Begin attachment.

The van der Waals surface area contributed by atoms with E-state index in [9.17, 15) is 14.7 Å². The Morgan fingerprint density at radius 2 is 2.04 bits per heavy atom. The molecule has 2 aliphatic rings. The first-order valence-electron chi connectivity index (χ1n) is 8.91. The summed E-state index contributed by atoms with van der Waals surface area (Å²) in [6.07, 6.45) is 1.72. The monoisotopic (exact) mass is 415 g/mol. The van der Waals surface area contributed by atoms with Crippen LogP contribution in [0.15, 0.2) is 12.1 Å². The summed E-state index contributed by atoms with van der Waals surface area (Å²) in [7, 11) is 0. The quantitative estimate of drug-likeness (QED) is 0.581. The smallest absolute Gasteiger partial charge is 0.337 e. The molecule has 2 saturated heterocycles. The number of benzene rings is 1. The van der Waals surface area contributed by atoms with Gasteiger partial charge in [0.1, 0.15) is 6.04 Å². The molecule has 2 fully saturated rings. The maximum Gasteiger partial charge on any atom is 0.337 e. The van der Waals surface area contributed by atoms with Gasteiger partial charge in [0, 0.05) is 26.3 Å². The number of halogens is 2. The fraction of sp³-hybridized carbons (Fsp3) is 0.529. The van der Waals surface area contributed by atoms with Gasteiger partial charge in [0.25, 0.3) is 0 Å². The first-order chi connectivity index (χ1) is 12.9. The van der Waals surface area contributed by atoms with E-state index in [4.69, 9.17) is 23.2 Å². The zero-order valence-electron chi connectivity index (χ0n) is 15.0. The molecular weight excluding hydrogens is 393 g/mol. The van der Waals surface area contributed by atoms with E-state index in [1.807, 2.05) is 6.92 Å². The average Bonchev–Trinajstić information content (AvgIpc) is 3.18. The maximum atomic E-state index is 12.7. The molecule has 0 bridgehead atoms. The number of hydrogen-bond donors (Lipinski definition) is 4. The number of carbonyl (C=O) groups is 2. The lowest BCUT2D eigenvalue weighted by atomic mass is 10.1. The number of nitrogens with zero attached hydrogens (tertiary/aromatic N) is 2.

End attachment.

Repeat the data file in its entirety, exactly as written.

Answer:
The van der Waals surface area contributed by atoms with E-state index in [9.17, 15) is 14.7 Å². The Morgan fingerprint density at radius 2 is 2.04 bits per heavy atom. The molecule has 2 aliphatic rings. The first-order valence-electron chi connectivity index (χ1n) is 8.91. The summed E-state index contributed by atoms with van der Waals surface area (Å²) in [6.07, 6.45) is 1.72. The monoisotopic (exact) mass is 415 g/mol. The van der Waals surface area contributed by atoms with Crippen LogP contribution in [0.15, 0.2) is 12.1 Å². The summed E-state index contributed by atoms with van der Waals surface area (Å²) in [7, 11) is 0. The quantitative estimate of drug-likeness (QED) is 0.581. The smallest absolute Gasteiger partial charge is 0.337 e. The molecule has 2 saturated heterocycles. The number of benzene rings is 1. The van der Waals surface area contributed by atoms with Gasteiger partial charge in [0.1, 0.15) is 6.04 Å². The molecule has 2 fully saturated rings. The maximum Gasteiger partial charge on any atom is 0.337 e. The van der Waals surface area contributed by atoms with Gasteiger partial charge in [0, 0.05) is 26.3 Å². The number of halogens is 2. The fraction of sp³-hybridized carbons (Fsp3) is 0.529. The van der Waals surface area contributed by atoms with Gasteiger partial charge in [0.25, 0.3) is 0 Å². The first-order chi connectivity index (χ1) is 12.9. The van der Waals surface area contributed by atoms with E-state index in [4.69, 9.17) is 23.2 Å². The zero-order valence-electron chi connectivity index (χ0n) is 15.0. The molecular weight excluding hydrogens is 393 g/mol. The van der Waals surface area contributed by atoms with E-state index in [1.807, 2.05) is 6.92 Å². The average Bonchev–Trinajstić information content (AvgIpc) is 3.18. The maximum atomic E-state index is 12.7. The molecule has 0 bridgehead atoms. The number of hydrogen-bond donors (Lipinski definition) is 4. The number of carbonyl (C=O) groups is 2. The lowest BCUT2D eigenvalue weighted by atomic mass is 10.1. The number of nitrogens with zero attached hydrogens (tertiary/aromatic N) is 2.